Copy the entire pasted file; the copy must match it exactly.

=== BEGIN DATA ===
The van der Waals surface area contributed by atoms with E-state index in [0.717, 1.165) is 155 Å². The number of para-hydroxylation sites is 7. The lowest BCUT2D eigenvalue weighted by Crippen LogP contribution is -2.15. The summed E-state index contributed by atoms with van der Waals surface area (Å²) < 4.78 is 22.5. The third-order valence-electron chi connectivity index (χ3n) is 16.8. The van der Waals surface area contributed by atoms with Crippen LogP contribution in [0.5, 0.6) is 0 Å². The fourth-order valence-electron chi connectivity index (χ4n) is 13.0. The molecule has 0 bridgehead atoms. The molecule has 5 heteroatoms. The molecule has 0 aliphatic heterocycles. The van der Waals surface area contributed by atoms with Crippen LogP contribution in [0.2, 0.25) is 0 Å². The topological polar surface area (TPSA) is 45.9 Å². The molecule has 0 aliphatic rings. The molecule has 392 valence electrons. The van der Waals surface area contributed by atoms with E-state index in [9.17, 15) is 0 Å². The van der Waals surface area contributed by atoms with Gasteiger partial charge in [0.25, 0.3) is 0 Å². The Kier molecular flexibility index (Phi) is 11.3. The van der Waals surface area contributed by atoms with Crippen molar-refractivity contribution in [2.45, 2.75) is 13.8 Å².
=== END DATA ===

The van der Waals surface area contributed by atoms with E-state index in [0.717, 1.165) is 155 Å². The number of para-hydroxylation sites is 7. The lowest BCUT2D eigenvalue weighted by Crippen LogP contribution is -2.15. The summed E-state index contributed by atoms with van der Waals surface area (Å²) < 4.78 is 22.5. The third-order valence-electron chi connectivity index (χ3n) is 16.8. The van der Waals surface area contributed by atoms with Crippen LogP contribution in [0.5, 0.6) is 0 Å². The fourth-order valence-electron chi connectivity index (χ4n) is 13.0. The molecule has 0 bridgehead atoms. The molecule has 5 heteroatoms. The molecule has 0 aliphatic heterocycles. The van der Waals surface area contributed by atoms with Crippen LogP contribution in [0.2, 0.25) is 0 Å². The topological polar surface area (TPSA) is 45.9 Å². The molecule has 0 aliphatic rings. The molecule has 392 valence electrons. The van der Waals surface area contributed by atoms with E-state index in [9.17, 15) is 0 Å². The van der Waals surface area contributed by atoms with Gasteiger partial charge in [0.25, 0.3) is 0 Å². The Kier molecular flexibility index (Phi) is 11.3. The van der Waals surface area contributed by atoms with Crippen molar-refractivity contribution in [2.45, 2.75) is 13.8 Å².